Except, you know, life. Life has got her down for the count, and it’s counting slow. The rent, the mice in the walls, the cold, the loneliness, the threat of the slaughterhouse shutting down, they all teamed up on her. And when life couldn’t beat her fighting honest: Maya happened. Maya running off might be the death blow. Ever since that, Mom seems to be losing her light.
When I let myself in to the low-ceilinged one-story house we call home, she was passed out on the couch. She was passed out on the couch most days when I came home from school. It was why she still hadn’t figured out I was walking home, instead of taking the bus. The air inside was smoky from the woodstove, and the cigarettes she said she’d quit. The television gurgled mindlessly.
“Food in the fridge,” she said, when the front door shut behind me. Even in her sleep, the woman doesn’t miss a beat.
“Thanks, Mom,” I said, and stood over her. She didn’t stir. Her hands smelled like blood. The smell never comes out, not all the way, no matter how hard she scrubs. But I like it. It smells like love, to me, and power. Her brow was furrowed, her lips pressed tightly together. Stressed out over something. She doesn’t set her burdens down, not even when she’s dreaming. I spread a blanket over her, but it was so warm in the room I took it right off.
And there I was, in the long wide gilded mirror on the opposite wall. Mom had found that ridiculous oversized thing by the side of the road and single-handedly wrestled it onto her pickup truck, something so big and beautiful it somehow made the rest of our home less shabby. As far back as I could remember, there he was: that boy, in the mirror, happy and laughing, until a couple years back when he started going all Portrait of Dorian Gray on me.
I shrank back from the sight of him now, that boy, that body, stooped and limp-wristed, doomed to never be desired. I envied Dracula, who at least didn’t ever have to worry about seeing himself and knowing how gross he looked.
“The power of Christ compels you,” I said, making the sign of the cross. My exorcism did not work. Probably because I’m Jewish.
Mom knows. She’s got to know I’m gay. Mom knows everything. Hears everything. It’s a small town, and she’s friends with everyone. I know I’m gossiped about. But until I actually tell her, she can convince herself it’s untrue. Malicious slander. Small-minded hicks who see a sensitive smart boy and say faggot. But to Know, to know for sure, I think, would kill her. Not because she hates gay people. It would kill her because she’s spent her whole life worrying about How She Messed Up Those Kids, and what better proof of her failures as a mother than a son condemned to a miserable life of abuse and loneliness?
Raising us on her own, everybody told her she’d Mess Those Kids Up. A boy needs a man in his life, they told her, again and again, like I couldn’t hear them, sitting in the shopping cart in the supermarket, building a wall of baked-bean cans. No telling how he’ll turn out otherwise.
Mom said, All he needs is love, every time; All he needs is me.
And she was right. But tell that to Hudson’s army of backseat-driver moms and men incapable of minding their own business, self-righteous gossips and SUV commandos. All of whom would have the final victory in the moment when I told Mom how damaged I was.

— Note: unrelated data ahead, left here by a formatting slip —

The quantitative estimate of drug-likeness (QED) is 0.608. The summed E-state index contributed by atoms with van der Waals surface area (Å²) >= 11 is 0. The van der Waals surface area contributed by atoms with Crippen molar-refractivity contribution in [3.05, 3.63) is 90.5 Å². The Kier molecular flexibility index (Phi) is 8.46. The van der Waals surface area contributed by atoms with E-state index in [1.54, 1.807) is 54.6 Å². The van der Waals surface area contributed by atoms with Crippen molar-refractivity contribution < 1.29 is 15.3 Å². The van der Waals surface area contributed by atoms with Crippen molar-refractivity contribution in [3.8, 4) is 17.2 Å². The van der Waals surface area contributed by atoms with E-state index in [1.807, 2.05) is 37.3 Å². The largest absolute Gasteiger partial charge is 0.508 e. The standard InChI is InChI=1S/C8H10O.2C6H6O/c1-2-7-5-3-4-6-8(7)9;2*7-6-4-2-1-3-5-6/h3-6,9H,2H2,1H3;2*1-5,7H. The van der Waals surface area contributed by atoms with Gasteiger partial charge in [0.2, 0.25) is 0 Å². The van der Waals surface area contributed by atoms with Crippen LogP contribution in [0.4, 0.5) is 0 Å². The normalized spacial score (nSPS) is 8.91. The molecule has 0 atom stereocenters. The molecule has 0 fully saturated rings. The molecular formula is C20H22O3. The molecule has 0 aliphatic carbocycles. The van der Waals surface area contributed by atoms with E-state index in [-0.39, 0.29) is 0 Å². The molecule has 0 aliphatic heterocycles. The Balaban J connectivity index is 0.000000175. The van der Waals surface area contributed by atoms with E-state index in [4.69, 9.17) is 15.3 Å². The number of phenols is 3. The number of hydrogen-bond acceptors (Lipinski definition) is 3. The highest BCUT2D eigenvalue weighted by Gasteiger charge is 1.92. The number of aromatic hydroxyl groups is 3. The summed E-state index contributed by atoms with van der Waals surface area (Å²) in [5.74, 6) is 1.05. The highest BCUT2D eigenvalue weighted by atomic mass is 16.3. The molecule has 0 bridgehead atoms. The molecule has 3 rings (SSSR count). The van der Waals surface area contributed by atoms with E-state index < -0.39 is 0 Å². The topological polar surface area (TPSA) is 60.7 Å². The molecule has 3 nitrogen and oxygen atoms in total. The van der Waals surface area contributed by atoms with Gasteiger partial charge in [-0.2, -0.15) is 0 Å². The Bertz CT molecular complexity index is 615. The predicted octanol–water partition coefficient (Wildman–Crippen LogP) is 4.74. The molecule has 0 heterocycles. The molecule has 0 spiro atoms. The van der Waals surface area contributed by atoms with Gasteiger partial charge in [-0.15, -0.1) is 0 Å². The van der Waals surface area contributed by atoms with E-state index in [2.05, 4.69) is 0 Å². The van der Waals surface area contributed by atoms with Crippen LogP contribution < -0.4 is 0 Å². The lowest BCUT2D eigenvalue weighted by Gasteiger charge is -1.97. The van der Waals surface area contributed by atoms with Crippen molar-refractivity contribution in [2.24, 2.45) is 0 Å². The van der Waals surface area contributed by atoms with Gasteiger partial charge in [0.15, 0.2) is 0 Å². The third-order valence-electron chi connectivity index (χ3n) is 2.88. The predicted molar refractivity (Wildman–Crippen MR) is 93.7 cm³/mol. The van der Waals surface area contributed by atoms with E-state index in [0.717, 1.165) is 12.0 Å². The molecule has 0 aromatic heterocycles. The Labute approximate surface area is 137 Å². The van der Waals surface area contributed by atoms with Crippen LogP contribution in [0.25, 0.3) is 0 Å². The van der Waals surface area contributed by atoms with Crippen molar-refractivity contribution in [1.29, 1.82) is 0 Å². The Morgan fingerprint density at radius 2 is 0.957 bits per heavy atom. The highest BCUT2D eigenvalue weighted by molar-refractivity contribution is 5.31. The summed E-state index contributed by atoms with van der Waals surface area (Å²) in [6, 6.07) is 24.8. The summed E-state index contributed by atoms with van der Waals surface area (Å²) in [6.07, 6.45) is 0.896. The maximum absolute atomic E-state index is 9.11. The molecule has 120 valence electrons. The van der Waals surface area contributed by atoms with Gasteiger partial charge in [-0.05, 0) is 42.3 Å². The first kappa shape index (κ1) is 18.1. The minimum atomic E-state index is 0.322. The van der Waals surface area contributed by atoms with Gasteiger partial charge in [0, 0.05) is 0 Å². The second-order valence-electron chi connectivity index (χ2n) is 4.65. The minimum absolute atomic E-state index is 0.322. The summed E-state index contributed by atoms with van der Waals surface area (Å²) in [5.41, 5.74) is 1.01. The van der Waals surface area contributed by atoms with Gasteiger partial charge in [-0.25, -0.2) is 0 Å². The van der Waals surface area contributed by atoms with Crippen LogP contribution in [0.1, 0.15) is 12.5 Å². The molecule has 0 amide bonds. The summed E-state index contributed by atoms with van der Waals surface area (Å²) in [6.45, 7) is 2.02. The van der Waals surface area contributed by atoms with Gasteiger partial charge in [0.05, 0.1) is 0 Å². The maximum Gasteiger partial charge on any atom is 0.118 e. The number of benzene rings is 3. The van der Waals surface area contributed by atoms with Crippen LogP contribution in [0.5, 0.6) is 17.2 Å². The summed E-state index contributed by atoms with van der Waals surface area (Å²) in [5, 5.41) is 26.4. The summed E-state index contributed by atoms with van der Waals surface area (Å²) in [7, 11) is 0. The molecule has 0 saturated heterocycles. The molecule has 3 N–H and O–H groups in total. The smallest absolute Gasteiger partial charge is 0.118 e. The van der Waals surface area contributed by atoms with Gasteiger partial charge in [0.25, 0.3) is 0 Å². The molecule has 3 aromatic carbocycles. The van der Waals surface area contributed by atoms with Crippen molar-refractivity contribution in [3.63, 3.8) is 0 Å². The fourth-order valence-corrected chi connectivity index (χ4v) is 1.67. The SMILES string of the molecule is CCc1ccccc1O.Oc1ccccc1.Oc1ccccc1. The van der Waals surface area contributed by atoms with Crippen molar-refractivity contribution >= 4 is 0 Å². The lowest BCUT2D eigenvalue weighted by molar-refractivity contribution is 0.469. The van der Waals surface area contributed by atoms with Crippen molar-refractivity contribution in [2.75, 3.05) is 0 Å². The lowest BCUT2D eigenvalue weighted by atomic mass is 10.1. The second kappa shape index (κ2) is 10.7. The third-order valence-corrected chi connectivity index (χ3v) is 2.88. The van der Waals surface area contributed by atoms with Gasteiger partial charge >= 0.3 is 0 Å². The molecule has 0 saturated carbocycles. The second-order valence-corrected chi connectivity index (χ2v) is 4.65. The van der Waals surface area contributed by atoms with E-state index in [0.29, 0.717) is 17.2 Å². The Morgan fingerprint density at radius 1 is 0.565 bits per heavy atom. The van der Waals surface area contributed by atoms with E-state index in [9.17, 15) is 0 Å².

If Maya leaving came damn near breaking her, finding out I’m gay might finish the job.
Knife blades poked and prodded at my stomach. Hunger made me wobble. My stomach never really stopped hurting lately, but by now it was starting to worry me. The three tater tots from lunch hadn’t lasted long.
And then I saw it. The photo, stuck to the side of the fridge with a magnet I made in first grade (a crescent
moon, made of dried macaroni spray-painted gold). A photo I’d seen a thousand times without truly seeing. Very small, very old; in color but so faded you could barely tell. My mom. My age. Smiling. Skinny.
“Obese” is maybe the wrong word to use to describe my mother now, but it isn’t completely wrong. How had she gone from super skinny to super . . . not? And did that mean the same metamorphosis was waiting like a genetic time bomb inside of me?
I couldn’t say why I noticed it now, when it had been staring me in the face for so long. Something to do with the pain in my stomach and the pleasure it gave me, that small bit of control when Maya’s absence made me feel so helpless.
I scurried down the hall, avoiding eye contact with the fridge—but I could still smell tuna fish in the air, smell the lime-juice-and-too-much-mayonnaise mom used, smell the soft challah sliced too thick.
Maya’s favorite. The day she left, Mom went out and bought a loaf of challah and made it all into sandwiches, so they’d be ready for her when she got back. Yesterday they were approaching the edge of staleness, so she brought them to work to share with her fellow grunts, and bought new bread, and made new sandwiches, so that when Maya walked in the door her favorite comfort food in the world would be waiting for her.
Even in my room, even with the door shut tight, the tuna smell persisted. I never liked the stuff, but I’d eat it when Maya made me. I always did whatever Maya told me to do.
She was no delicate flower, my sister. When she was around, no one dared to say a word about me. She cut her hair short at fourteen. She beat up a boy once. She has badass dropout friends. She has metal spikes on her jacket, on bracelets, on collars and boots. Spikes everywhere.